Movie Review: Love / Cert: 12A / Director: William Eubank / Screenplay: William Eubank / Starring: Gunner Wright, Corey Richardson, Bradley Horne / Release Date: 7th sept
It would be easy to dismiss Love outright. This is a film produced by Tom DeLonge from rock group Angels and Airwaves who themselves were sometimes viewed as a vanity project after the Blink 182 melt-down. Love is also a science fiction piece with aspirations to be in the same league as 2001 and Solaris. With everything against it, Love surprises completely by being a stunning work of emotional sci-fi.
The plot, what there is of it, starts in the American civil war and finds a soldier sent away from the front line to look for something that has been spotted in a crater. We then find ourselves in the future and on a space station in Earth orbit, astronaut Lee Miller (Gunner Wright) loses contact with mission control on Earth and spends out his lonely existence becoming increasingly paranoid and confused as he suspects that mankind has been wiped out down below him. Interspersed with this is footage of men from all walks of life giving interviews where they express their opinions on the best things in life. If you think this doesn’t make sense, don’t worry it will…. kind of. Much of this is up to your own interpretation much like Darren Aronofsky’s The Fountain.
I may be a big wet sap but Love got to me, I was stunned, riveted and unable to shake loose from this hypnotic low budget visual treat. The actual message here, should you choose to hear it, is a simple one and the more cynical and jaded viewer may recoil from what writer and director William Eubank is saying but if you go with it and let the feelings and visuals wash over you then you will find much reward.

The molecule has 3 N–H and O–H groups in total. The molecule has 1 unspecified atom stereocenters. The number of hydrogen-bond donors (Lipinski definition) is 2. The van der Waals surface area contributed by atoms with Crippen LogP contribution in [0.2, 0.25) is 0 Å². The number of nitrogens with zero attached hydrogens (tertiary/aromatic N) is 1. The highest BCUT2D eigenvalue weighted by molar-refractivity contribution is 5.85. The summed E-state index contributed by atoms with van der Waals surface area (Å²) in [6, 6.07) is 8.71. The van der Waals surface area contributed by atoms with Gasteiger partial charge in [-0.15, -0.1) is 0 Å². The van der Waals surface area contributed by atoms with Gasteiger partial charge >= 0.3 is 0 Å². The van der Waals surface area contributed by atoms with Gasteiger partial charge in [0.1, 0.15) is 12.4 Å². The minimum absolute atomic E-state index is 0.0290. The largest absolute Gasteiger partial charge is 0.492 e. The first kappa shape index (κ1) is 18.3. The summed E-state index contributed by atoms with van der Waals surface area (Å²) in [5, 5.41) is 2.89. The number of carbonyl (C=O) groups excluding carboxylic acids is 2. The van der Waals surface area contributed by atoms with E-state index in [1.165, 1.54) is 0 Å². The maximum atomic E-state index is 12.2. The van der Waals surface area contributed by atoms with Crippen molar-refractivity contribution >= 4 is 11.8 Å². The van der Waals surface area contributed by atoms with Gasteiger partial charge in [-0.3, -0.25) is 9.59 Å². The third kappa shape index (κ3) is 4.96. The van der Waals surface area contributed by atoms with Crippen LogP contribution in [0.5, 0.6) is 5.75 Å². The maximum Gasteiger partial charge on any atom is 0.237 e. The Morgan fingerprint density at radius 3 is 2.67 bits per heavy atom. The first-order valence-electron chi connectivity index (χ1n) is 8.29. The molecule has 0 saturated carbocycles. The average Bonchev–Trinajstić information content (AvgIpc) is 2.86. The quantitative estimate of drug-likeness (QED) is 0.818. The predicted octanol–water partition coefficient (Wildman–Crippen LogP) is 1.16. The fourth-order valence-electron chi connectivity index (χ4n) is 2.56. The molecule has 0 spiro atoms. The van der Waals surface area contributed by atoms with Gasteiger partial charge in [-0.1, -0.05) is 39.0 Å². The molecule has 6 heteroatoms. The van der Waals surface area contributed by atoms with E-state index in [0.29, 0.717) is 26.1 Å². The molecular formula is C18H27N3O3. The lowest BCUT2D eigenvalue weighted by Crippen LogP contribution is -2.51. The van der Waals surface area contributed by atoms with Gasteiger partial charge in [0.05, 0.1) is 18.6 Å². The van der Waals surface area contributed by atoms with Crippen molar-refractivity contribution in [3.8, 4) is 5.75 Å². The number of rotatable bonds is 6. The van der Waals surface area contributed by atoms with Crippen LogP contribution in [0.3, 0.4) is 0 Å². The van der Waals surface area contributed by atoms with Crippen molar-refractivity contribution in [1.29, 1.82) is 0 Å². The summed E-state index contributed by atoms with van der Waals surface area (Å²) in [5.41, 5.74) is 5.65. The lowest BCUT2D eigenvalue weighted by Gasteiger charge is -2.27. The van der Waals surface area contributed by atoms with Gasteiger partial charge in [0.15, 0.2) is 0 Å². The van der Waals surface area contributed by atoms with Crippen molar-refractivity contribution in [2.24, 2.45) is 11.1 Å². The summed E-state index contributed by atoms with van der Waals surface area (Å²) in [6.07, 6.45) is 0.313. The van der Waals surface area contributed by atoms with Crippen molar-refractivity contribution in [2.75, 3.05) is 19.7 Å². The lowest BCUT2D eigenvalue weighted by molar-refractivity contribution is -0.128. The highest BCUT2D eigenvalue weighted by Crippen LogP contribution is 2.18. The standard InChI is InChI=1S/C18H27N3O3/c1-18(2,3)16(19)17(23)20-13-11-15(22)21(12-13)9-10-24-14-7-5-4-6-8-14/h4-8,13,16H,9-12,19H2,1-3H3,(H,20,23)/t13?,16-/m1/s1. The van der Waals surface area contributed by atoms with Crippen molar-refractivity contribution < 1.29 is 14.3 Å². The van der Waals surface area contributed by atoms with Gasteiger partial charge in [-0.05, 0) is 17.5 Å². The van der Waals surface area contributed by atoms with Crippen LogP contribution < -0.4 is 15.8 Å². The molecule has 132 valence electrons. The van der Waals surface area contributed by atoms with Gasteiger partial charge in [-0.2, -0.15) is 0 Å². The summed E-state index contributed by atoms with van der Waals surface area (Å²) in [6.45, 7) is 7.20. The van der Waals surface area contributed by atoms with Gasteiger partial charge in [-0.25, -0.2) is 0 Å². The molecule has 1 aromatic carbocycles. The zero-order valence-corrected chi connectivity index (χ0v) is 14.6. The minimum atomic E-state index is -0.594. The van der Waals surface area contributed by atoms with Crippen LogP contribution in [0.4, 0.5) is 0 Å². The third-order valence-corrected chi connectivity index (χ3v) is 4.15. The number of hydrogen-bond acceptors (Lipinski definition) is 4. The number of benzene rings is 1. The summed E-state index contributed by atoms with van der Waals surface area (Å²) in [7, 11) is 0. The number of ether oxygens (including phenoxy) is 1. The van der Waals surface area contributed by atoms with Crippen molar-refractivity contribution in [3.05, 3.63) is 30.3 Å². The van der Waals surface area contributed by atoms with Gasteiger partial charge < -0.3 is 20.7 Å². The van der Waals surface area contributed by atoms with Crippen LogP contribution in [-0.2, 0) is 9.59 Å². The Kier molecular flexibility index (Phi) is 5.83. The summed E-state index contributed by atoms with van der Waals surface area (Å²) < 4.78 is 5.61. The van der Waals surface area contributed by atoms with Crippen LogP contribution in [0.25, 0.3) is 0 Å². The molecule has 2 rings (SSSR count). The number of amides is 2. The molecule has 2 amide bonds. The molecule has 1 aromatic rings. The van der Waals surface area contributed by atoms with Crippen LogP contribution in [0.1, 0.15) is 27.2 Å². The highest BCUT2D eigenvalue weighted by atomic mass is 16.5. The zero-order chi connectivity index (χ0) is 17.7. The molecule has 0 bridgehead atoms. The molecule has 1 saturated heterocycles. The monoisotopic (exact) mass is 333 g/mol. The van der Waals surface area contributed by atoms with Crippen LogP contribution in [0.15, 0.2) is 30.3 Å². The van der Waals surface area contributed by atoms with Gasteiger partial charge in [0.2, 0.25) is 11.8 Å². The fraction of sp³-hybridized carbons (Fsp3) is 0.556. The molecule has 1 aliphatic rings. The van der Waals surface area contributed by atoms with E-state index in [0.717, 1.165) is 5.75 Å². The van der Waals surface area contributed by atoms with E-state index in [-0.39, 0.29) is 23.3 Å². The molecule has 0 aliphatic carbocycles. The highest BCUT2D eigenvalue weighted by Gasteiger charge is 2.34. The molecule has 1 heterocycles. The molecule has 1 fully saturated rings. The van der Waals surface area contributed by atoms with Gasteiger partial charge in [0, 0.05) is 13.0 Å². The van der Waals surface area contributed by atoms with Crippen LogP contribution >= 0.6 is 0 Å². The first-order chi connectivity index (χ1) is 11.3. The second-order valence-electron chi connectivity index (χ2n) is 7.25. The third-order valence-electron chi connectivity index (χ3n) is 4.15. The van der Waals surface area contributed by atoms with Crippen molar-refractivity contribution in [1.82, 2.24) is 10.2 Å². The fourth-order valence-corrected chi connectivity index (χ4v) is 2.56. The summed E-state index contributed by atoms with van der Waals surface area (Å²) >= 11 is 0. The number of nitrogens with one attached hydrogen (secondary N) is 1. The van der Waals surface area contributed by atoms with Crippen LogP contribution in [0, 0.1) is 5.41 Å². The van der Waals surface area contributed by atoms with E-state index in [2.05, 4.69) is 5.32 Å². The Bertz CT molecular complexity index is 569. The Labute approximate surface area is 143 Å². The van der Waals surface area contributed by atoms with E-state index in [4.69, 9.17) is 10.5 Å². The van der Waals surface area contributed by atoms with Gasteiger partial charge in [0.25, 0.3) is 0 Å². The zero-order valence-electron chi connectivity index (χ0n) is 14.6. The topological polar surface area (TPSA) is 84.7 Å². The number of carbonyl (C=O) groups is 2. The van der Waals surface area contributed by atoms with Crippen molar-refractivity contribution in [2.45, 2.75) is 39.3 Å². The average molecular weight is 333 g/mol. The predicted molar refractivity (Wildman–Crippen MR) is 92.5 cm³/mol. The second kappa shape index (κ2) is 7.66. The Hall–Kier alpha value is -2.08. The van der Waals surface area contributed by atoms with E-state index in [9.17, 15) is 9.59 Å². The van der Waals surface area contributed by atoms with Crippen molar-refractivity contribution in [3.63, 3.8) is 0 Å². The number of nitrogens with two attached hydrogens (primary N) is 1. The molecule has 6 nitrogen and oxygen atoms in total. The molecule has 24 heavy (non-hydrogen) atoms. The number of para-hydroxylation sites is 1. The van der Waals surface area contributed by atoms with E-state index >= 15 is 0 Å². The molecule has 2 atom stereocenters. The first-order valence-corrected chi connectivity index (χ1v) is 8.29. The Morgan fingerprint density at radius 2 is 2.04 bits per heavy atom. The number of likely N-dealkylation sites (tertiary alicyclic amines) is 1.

What is amazing about this film, more than the feeling it leaves you with, is the fact that it was made for a mere 200k mostly in William Eubank’s back garden. Let me tell you that not once does this feel low budget, during certain scenes Eubank has the same level of visual style and gift for framing that we see in the films of Tarsem Singh. The space scenes are all very convincing and although it may not have the level of technology and flashiness in something like Prometheus, it’s never less than believable. As our anchor to this tale, actor Gunner Wright is superb as the stranded possibly last human in existence. The pain, loneliness and anguish he feels are all perfectly written on the actor’s face and you feel like you are right there in the small craft with him.
Love is the best kind of low budget film there is. Not for everybody sure, but it’s a film packed with ideas, heart and invention that manages to be better than films with ten times the budget.
Showing in London and keys cities from 7th September